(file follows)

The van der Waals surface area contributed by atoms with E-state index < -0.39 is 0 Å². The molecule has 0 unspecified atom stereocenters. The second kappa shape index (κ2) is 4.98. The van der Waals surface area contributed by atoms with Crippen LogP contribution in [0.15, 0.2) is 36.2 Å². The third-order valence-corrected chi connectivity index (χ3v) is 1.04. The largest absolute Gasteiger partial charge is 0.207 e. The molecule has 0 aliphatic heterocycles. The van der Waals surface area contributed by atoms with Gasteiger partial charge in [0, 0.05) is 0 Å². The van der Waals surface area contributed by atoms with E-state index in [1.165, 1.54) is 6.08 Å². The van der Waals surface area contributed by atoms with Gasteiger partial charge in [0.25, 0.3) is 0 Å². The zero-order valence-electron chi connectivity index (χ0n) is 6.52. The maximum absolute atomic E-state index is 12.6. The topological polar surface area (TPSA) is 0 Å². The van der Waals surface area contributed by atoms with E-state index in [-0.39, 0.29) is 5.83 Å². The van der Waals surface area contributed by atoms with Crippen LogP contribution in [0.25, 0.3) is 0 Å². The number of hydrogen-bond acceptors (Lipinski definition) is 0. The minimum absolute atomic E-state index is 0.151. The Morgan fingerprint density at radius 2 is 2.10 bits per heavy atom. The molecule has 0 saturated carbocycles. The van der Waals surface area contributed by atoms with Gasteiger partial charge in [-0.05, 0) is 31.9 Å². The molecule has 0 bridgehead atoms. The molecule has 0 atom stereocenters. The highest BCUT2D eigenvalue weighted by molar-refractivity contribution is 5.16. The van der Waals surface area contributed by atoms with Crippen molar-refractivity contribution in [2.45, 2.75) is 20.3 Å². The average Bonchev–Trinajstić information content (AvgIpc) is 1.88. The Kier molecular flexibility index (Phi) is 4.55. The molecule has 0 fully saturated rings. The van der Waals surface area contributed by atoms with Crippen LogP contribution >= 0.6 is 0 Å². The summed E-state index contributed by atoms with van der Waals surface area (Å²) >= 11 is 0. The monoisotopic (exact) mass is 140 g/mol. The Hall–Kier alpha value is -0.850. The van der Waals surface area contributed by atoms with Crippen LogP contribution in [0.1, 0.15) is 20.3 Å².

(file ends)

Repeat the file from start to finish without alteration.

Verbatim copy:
The van der Waals surface area contributed by atoms with E-state index < -0.39 is 0 Å². The molecule has 0 unspecified atom stereocenters. The second kappa shape index (κ2) is 4.98. The van der Waals surface area contributed by atoms with Crippen LogP contribution in [0.15, 0.2) is 36.2 Å². The third-order valence-corrected chi connectivity index (χ3v) is 1.04. The largest absolute Gasteiger partial charge is 0.207 e. The molecule has 0 aliphatic heterocycles. The van der Waals surface area contributed by atoms with Gasteiger partial charge in [0, 0.05) is 0 Å². The van der Waals surface area contributed by atoms with E-state index in [1.165, 1.54) is 6.08 Å². The van der Waals surface area contributed by atoms with Gasteiger partial charge in [0.25, 0.3) is 0 Å². The zero-order valence-electron chi connectivity index (χ0n) is 6.52. The maximum absolute atomic E-state index is 12.6. The topological polar surface area (TPSA) is 0 Å². The van der Waals surface area contributed by atoms with E-state index in [-0.39, 0.29) is 5.83 Å². The van der Waals surface area contributed by atoms with Crippen LogP contribution in [0.25, 0.3) is 0 Å². The number of hydrogen-bond acceptors (Lipinski definition) is 0. The minimum absolute atomic E-state index is 0.151. The Morgan fingerprint density at radius 2 is 2.10 bits per heavy atom. The molecule has 0 saturated carbocycles. The van der Waals surface area contributed by atoms with Gasteiger partial charge in [-0.05, 0) is 31.9 Å². The molecule has 0 bridgehead atoms. The molecule has 0 atom stereocenters. The highest BCUT2D eigenvalue weighted by molar-refractivity contribution is 5.16. The van der Waals surface area contributed by atoms with Crippen molar-refractivity contribution in [2.45, 2.75) is 20.3 Å². The average Bonchev–Trinajstić information content (AvgIpc) is 1.88. The Kier molecular flexibility index (Phi) is 4.55. The molecule has 0 fully saturated rings. The van der Waals surface area contributed by atoms with Crippen LogP contribution >= 0.6 is 0 Å². The summed E-state index contributed by atoms with van der Waals surface area (Å²) >= 11 is 0. The monoisotopic (exact) mass is 140 g/mol. The Hall–Kier alpha value is -0.850. The van der Waals surface area contributed by atoms with Crippen LogP contribution in [0.1, 0.15) is 20.3 Å².